Most teens don’t get
enough sleep, usually
because their schedules
are overloaded or they spend too much time
texting or chatting with friends until the wee
hours of the morning. Other teens try to go to
sleep early, but instead of getting much-needed
rest, they lie awake for hours.
Over time, nights of missed sleep (whether
they’re caused by a sleep disorder or simply not
scheduling enough time for the necessary ZZZs)
can build into a sleep deficit (or sleep debt ).
Teens with a sleep deficit can’t concentrate,
study, or work effectively. They also can have
emotional problems, like depression.
Lots of us have insomnia (trouble falling or
staying asleep). The most common cause of
insomnia is stress. But all sorts of things can
lead to insomnia, including physical discomfort
(the stuffy nose of a cold or the pain of a
headache, for example), emotional troubles (like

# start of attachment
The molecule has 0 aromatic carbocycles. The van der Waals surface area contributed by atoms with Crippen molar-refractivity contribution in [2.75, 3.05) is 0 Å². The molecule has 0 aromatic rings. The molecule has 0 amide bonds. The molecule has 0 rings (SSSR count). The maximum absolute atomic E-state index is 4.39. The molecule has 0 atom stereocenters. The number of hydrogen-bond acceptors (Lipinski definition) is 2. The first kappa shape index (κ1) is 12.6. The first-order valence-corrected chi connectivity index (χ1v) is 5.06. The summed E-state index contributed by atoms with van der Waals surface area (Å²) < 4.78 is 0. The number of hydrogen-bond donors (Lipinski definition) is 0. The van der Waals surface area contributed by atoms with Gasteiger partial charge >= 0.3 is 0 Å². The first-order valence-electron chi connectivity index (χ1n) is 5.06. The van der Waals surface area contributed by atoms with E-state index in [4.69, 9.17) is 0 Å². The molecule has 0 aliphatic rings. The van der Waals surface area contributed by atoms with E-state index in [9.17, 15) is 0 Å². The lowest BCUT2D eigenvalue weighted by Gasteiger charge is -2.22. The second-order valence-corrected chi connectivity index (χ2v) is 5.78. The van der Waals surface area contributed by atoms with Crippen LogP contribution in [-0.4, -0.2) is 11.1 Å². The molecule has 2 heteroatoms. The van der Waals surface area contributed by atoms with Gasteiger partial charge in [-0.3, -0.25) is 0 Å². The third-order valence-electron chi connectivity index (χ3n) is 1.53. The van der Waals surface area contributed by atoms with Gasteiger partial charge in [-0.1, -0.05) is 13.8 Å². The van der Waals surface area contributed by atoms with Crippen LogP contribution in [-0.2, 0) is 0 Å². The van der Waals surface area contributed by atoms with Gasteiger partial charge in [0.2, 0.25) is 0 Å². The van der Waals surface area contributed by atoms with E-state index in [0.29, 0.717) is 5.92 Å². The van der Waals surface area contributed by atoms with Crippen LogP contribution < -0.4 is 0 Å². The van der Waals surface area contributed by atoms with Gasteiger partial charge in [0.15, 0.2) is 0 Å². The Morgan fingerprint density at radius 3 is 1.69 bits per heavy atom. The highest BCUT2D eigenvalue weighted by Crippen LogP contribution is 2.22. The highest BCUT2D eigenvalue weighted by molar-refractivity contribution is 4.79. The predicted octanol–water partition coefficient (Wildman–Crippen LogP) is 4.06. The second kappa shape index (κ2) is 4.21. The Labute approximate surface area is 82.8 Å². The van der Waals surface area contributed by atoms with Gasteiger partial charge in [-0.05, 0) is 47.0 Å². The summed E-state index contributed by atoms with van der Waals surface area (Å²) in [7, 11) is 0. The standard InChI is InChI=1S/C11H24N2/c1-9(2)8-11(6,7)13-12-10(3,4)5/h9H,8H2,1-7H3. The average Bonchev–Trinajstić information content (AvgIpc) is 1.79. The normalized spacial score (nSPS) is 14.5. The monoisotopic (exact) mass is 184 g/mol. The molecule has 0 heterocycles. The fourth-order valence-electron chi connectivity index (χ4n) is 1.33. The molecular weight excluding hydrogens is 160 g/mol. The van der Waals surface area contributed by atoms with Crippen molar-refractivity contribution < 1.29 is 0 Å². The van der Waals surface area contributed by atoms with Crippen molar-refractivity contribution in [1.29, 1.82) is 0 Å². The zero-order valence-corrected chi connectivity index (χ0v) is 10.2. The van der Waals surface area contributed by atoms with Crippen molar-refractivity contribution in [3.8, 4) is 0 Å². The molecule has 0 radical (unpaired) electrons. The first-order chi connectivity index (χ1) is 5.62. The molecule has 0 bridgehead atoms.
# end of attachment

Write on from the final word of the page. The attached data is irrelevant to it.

family problems or relationship difficulties), and
even an uncomfortable sleeping environment (a
room that’s too hot, cold, bright, or noisy).
It’s common for teenagers to have insomnia
from time to time. But if insomnia lasts for a
month or longer with no relief, doctors call it
chronic. Chronic insomnia can be caused by a
number of different problems, including medical
conditions, mental-health problems, medication
side effects, or substance abuse. Many teens
with chronic insomnia can be helped by a doctor,
therapist, or other counselor.
For some teens, worrying about the insomnia can
make it worse. A brief period of insomnia can
build into something longer lasting when a teen
becomes anxious about not sleeping or worried
about feeling tired the next day. Doctors call this